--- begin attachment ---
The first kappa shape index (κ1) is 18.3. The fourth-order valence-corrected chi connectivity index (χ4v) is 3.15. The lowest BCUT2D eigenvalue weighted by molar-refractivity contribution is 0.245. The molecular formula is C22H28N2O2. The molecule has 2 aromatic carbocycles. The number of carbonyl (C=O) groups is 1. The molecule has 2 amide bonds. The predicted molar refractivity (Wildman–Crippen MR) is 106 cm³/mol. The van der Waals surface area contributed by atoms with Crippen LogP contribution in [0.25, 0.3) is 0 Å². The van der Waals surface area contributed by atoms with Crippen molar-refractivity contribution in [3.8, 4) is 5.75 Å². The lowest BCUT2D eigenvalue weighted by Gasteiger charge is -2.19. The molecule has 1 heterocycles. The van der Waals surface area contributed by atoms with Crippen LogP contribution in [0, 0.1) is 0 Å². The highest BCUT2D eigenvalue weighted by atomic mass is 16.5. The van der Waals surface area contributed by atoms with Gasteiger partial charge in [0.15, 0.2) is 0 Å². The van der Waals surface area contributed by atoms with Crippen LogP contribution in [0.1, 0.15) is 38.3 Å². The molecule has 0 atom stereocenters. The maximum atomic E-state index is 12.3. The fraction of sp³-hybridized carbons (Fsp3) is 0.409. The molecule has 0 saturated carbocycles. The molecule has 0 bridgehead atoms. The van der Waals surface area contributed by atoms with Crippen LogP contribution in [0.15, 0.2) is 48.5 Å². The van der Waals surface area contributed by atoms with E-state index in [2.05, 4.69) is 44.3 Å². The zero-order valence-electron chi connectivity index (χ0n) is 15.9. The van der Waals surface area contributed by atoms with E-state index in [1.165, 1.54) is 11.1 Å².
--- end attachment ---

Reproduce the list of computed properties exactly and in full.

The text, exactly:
The first kappa shape index (κ1) is 18.3. The fourth-order valence-corrected chi connectivity index (χ4v) is 3.15. The lowest BCUT2D eigenvalue weighted by molar-refractivity contribution is 0.245. The molecular formula is C22H28N2O2. The molecule has 2 aromatic carbocycles. The number of carbonyl (C=O) groups is 1. The molecule has 2 amide bonds. The predicted molar refractivity (Wildman–Crippen MR) is 106 cm³/mol. The van der Waals surface area contributed by atoms with Crippen LogP contribution in [0.25, 0.3) is 0 Å². The van der Waals surface area contributed by atoms with Crippen molar-refractivity contribution in [3.8, 4) is 5.75 Å². The lowest BCUT2D eigenvalue weighted by Gasteiger charge is -2.19. The molecule has 1 heterocycles. The van der Waals surface area contributed by atoms with Crippen LogP contribution in [0, 0.1) is 0 Å². The highest BCUT2D eigenvalue weighted by atomic mass is 16.5. The van der Waals surface area contributed by atoms with Gasteiger partial charge in [0.15, 0.2) is 0 Å². The van der Waals surface area contributed by atoms with Crippen LogP contribution in [0.1, 0.15) is 38.3 Å². The molecule has 0 atom stereocenters. The maximum atomic E-state index is 12.3. The fraction of sp³-hybridized carbons (Fsp3) is 0.409. The molecule has 0 saturated carbocycles. The molecule has 0 bridgehead atoms. The van der Waals surface area contributed by atoms with Crippen LogP contribution in [0.15, 0.2) is 48.5 Å². The van der Waals surface area contributed by atoms with E-state index in [2.05, 4.69) is 44.3 Å². The zero-order valence-electron chi connectivity index (χ0n) is 15.9. The van der Waals surface area contributed by atoms with E-state index in [1.165, 1.54) is 11.1 Å².